How can you have more than one probable?
I’m not the only one who could have saved the MPAA a lot of time and angst byt telling them that region encoding is not only evil, it is self destructive.
I have legally bought DVDs from 4 different regions and do not appreciate being told that what I have done is immoral or illegal.My DVD player doesn’t care, and neither should anybody else.
My computer, on the other hand, is being much more fascist about it, so I need an unlocked copy. My preference is, of course, for a legal copy, but what is one to do if the only option is an illegal copy?
MPAA, if you are reading this, the solution is really really easy: unlock DVDs, price them more reasonably, make them more available, and sit back and rake in the increased revenue.
What sort of moron makes their products increasingly harder to buy and harder to use, and laments over how hard it is to sell them?
Maybe, but wouldn’t Christmas be a more suitable time?
Apple is wildly successful, but there are some marketing disasters in its history. The Apple 2GS, the Apple 3, the original portable Mac, possibly the Lisa, and the Newton, to name a few disappointments.
Most people I know buy their iPhone on a plan. The cost difference between the 5S and the 5C is little enough, but spread over the life time of the plan, it becomes trivial. I haven’t yet worked out why you would even consider a 5C … ?
Actually, it was thinking of trying to squeeze my iPad into a Surface cover. That way nobody will be tempted to steal it.
Here in Australia, you need Java for any online transactions with the Tax Office.
How many more IT departments are there that still believe that Java is the right way to secure a transaction?
The irony is that using Java requires some technical know-how on the part of the user, either keeping it up to date, or, in this case to work around it. Those with the know-how already know that Java is a flawed solution.
After this we will hear about how popular the Store has become …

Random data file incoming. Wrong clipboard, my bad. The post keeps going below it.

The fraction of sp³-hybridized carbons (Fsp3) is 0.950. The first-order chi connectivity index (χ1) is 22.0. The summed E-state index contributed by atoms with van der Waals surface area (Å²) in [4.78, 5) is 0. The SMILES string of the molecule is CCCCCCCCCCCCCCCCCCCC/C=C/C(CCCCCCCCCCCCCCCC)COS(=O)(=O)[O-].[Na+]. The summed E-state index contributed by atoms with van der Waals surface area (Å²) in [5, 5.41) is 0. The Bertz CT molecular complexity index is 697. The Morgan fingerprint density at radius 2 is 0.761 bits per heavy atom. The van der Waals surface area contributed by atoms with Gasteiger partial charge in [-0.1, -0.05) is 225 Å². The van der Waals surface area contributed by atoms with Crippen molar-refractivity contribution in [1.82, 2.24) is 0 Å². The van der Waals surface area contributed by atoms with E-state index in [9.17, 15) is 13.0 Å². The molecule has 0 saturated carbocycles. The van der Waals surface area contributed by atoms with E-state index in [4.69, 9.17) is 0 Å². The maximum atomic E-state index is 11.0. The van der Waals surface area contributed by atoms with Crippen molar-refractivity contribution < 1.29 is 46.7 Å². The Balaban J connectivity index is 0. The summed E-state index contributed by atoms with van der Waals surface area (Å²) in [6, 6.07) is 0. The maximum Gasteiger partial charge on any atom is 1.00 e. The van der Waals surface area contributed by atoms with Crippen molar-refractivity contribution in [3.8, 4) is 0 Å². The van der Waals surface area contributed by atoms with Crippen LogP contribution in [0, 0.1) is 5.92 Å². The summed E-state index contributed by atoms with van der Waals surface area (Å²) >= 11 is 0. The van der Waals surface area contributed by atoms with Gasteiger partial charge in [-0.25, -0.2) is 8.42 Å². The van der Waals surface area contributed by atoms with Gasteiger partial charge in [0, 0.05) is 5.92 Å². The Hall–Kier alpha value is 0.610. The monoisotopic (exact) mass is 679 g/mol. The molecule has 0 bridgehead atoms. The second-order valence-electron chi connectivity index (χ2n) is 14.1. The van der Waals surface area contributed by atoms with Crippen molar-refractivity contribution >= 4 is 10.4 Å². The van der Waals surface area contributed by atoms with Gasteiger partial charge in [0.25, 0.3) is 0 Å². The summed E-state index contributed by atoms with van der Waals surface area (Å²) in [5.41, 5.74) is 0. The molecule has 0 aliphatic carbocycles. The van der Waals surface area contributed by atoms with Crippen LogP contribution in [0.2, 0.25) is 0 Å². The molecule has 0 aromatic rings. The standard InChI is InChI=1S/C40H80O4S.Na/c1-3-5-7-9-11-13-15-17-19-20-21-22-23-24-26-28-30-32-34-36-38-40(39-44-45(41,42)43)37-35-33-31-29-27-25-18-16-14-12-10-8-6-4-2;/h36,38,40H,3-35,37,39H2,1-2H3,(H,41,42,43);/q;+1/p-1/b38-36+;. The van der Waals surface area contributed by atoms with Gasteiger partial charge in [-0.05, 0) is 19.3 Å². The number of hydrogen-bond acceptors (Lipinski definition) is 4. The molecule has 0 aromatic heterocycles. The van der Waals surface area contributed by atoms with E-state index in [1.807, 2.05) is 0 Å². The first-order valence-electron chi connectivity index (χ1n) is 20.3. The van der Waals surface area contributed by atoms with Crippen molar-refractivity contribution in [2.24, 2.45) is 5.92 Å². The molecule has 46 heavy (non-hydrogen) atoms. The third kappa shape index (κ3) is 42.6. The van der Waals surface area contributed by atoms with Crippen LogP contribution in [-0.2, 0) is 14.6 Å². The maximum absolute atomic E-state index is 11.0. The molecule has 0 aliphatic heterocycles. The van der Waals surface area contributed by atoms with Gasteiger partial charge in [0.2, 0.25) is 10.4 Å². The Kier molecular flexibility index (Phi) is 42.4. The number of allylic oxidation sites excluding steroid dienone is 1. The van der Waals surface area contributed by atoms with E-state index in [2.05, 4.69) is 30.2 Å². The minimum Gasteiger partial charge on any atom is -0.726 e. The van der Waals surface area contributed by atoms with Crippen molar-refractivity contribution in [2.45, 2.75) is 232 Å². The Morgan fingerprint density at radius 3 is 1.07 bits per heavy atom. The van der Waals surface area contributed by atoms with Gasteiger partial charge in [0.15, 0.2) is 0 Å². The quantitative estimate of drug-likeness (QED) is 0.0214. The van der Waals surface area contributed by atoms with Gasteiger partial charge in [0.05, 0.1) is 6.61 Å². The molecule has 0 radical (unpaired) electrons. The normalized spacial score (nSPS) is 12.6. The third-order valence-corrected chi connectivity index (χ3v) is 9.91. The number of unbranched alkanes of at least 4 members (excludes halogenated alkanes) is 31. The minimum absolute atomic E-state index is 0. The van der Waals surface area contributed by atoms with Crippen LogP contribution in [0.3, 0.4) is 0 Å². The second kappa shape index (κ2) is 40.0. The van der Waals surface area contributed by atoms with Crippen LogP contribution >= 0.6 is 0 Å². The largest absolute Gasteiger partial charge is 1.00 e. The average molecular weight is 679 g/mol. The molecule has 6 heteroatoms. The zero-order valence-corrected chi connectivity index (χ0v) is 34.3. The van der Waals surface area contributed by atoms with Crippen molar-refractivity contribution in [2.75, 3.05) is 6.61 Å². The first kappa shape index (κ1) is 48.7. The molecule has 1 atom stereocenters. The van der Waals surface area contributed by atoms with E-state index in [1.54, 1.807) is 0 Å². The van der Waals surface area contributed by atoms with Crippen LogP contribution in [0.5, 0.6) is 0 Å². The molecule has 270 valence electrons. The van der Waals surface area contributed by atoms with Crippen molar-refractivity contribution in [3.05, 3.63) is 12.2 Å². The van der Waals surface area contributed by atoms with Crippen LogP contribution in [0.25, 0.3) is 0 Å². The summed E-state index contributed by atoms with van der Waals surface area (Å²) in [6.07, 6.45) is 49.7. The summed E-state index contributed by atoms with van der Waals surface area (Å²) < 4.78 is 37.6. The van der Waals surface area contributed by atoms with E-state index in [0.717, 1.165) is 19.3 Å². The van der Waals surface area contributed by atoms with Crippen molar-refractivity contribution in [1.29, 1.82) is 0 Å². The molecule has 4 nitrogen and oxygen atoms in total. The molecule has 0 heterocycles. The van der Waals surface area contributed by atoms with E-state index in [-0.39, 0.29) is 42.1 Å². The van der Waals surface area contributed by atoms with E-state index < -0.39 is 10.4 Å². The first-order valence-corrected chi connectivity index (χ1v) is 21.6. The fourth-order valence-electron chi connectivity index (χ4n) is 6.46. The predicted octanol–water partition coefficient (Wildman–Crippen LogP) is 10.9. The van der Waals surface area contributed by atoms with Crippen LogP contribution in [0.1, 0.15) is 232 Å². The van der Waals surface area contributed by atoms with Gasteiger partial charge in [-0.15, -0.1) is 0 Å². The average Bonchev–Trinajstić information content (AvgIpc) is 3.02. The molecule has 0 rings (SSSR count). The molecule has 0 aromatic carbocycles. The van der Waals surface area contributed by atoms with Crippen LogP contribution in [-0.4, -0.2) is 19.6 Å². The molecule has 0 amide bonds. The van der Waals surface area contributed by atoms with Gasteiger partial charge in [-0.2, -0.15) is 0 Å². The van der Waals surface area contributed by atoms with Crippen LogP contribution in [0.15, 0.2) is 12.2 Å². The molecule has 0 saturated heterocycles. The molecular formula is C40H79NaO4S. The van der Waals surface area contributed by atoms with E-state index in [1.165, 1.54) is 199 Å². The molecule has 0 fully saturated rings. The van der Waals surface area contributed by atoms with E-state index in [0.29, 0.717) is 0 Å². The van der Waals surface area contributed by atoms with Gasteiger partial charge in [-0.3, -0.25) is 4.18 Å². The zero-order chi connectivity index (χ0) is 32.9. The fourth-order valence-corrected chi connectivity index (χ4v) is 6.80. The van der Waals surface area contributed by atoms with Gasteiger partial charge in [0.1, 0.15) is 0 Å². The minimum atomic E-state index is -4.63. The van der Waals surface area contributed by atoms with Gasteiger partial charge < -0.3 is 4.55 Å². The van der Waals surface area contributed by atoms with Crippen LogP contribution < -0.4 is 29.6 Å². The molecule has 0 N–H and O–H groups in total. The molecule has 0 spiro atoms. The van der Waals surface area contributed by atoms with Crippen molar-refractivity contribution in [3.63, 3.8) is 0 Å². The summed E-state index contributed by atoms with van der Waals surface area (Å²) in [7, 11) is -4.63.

So, we’re not absolutely sure we’re certain, but we may be somewhat certain. We think.
I gave up on MS Word some time ago. LibreOffice does what I want to do better, but it could stand a total re-think on word processing.
The problem with all word processors is that nobody has put much thought into changing the way we think about word processing, so we’re still trying to do what seemed magical decades ago.
MS Word’s biggest failure, as with the rest of Office, is that all of the changes make it harder to use than ever before. What normal users want to do is trapped somewhere between the new features and the new interface.
“This is the latest step in our ongoing efforts to enrich the lives of families”
Specifically which families are to be enriched is not mentioned, but I suspect it’s the families of McDonalds share holders.
“Books are essential for inspiring children to explore, dream, and achieve, yet far too many children do not have this basic resource”
Of course, we assume that the target market is those who can’t afford or can’t be bothered with real books, but have the money to spend on junk food and ebook readers …
Normal human beings have long been able to avoid using IE, especially legacy versions. Some corporate and government diehards seem to be fixated on IE for their own systems.
How many will welcome built-in super-cookies which call back to their Microsoft Overlords?
Being Dr Who, that shouldn’t pose much of a problem …
Getting IE to work properly is like Bullwinkle trying to pull a rabbit out of his hat.
And it’s funny because nobody uses IE any more, do they? What? Some moron in IT still thinks it’s easier to manage?
What I can’t understand is why a vulnerability that’s been known exploited for a month is called zero-day. Shouldn’t it be called –30 day?
And then there’s
or, if you prefer,
… the list goes on.
The difference is that you don’t normally publish your password safe on the Internet, and so it’s less likely to be compromised. A reasonably good password on your own machine should be reliable.
The real problem is when you entrust your passwords to others who can’t or won’t look after them properly.
It is reassuring that the NSA has promised to protect the privacy of US citizens. As for the other 96% of the world’s population, we’re apparently all legitimate targets for spying.
Maybe I shouldn’t have said that. You don’t know who’s listening …
Even if all Surface RT users take up the offer, that won’t cost Apple much …